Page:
On Index Investing

We quantify the effect of index investing on equity markets. We find that index investing alters the composition of investors and changes market dynamics, but we show it does not limit trading by active investors or affect the informational effciency of prices. Stocks with more index investors have higher share turnover, return correlations, and short interest. However, there is no difference - precisely estimated - in price informativeness or trading by active investors. Consistent with the predictions in Grossman and Stiglitz (1980), we find a change in investor composition leads to a reduction in information production, but in equilibrium the fraction of informed investors adjusts such that price informativeness is unchanged.

Professor Matthew Ringgenberg​

Professor Ringgenberg is an Associate Professor of Finance at the University of Utah. Prior to joining the University of Utah, he was an Assistant Professor of Finance at Washington University in St. Louis. His research focuses on equity lending, short selling, ETFs, institutional investors, and the economics of information. His research on equity lending and short selling examines the causes and results of short sale constraints in opaque markets. In addition, he has studied the effect of index investing on the economy and he has investigated the impact of risk on arbitrageur behavior. His research has been published in the Journal of Finance, the Journal of Financial Economics, and the Review of Financial Studies and has been cited in The New York Times, Bloomberg, and The New Yorker. He currently serves as an Associate Editor for Management Science.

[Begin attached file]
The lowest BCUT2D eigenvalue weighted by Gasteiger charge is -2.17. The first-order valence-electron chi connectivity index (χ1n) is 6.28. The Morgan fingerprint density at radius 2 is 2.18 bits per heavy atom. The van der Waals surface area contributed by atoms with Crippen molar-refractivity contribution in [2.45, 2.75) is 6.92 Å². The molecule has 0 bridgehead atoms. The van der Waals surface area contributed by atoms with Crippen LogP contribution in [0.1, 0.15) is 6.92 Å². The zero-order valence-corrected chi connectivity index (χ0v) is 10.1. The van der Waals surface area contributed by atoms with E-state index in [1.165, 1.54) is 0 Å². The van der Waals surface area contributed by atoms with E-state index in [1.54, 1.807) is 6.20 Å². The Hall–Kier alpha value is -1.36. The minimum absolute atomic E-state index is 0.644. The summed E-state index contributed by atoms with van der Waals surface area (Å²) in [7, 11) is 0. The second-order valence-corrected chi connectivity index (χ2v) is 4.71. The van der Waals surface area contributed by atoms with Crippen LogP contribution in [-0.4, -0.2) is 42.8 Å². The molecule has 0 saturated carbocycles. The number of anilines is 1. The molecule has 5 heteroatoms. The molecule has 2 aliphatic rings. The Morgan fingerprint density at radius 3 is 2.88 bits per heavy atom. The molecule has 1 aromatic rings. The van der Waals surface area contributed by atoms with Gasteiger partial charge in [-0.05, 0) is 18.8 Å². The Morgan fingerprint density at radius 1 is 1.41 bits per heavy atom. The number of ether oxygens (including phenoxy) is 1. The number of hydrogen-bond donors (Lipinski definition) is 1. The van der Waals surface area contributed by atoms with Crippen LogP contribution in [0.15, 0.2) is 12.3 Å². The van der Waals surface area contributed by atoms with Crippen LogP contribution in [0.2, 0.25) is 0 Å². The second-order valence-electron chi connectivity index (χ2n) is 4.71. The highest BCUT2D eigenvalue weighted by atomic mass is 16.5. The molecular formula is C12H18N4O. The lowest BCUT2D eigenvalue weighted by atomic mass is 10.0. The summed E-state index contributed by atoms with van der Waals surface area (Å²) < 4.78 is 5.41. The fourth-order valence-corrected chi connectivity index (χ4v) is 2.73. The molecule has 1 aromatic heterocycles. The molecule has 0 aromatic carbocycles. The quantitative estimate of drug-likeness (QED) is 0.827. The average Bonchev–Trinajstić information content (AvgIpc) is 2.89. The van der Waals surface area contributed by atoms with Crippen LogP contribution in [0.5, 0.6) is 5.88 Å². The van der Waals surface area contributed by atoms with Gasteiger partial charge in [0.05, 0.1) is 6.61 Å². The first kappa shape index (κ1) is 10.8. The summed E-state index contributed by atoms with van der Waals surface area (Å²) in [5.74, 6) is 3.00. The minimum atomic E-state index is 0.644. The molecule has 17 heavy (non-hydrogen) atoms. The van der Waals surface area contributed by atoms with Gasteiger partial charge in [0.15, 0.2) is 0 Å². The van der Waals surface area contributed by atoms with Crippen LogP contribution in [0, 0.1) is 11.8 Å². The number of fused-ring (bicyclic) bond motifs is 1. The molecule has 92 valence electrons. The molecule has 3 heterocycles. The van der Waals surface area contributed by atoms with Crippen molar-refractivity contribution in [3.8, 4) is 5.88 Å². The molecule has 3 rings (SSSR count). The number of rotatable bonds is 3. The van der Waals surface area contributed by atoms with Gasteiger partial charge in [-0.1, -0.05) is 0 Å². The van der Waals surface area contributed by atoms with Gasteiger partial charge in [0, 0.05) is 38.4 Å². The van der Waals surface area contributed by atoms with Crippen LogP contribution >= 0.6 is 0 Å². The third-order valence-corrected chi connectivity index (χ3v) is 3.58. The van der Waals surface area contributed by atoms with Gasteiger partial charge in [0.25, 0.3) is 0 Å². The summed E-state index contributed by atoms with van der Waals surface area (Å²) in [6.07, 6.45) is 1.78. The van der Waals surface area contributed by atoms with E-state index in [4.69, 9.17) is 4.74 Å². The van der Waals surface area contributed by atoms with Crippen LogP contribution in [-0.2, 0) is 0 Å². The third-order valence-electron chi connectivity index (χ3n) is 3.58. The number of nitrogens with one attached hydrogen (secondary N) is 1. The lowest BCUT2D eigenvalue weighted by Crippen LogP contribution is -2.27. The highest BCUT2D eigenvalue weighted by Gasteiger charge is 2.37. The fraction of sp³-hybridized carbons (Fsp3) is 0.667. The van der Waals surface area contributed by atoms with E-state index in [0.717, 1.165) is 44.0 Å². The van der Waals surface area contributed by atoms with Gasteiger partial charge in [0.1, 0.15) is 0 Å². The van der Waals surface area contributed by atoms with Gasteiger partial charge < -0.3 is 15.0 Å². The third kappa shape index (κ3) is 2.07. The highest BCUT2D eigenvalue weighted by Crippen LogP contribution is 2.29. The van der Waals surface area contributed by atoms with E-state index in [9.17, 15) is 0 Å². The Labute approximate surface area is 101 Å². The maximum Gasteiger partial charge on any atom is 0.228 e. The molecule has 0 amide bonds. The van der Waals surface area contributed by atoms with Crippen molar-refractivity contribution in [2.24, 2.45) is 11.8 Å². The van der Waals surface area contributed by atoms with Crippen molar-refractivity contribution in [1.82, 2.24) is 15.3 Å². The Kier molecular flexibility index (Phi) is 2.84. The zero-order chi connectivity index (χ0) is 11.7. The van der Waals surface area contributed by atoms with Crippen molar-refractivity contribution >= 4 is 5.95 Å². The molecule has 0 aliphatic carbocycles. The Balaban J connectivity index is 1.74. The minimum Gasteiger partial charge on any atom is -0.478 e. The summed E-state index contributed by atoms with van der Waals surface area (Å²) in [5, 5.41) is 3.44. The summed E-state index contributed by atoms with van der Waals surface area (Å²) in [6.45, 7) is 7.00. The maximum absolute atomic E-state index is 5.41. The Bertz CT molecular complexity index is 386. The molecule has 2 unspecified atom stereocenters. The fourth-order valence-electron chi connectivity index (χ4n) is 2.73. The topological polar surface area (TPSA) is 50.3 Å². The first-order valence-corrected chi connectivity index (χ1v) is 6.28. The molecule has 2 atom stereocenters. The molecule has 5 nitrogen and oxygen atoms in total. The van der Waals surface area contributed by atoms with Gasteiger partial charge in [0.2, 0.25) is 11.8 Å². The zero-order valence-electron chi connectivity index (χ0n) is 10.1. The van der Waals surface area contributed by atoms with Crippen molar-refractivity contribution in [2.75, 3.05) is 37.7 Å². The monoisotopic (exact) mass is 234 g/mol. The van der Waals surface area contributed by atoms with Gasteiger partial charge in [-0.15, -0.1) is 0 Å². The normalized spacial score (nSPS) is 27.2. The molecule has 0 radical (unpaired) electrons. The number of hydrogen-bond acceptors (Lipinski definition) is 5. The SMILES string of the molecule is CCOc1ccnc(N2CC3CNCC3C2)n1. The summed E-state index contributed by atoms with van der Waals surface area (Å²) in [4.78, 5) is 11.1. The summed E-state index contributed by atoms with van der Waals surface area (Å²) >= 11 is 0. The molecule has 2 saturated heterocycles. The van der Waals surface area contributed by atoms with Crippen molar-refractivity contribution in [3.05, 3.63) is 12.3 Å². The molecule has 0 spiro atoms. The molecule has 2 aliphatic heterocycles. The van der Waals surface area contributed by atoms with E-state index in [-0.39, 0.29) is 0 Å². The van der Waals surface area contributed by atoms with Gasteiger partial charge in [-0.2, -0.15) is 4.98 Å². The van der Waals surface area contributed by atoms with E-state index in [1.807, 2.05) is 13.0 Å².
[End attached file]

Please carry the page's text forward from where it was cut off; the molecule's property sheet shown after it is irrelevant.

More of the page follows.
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Our academic seminars are a forum for our academic staff to collaborate, share and discuss relevant research and trends with their peers and broader academic community.


Colin Clark (39), room 125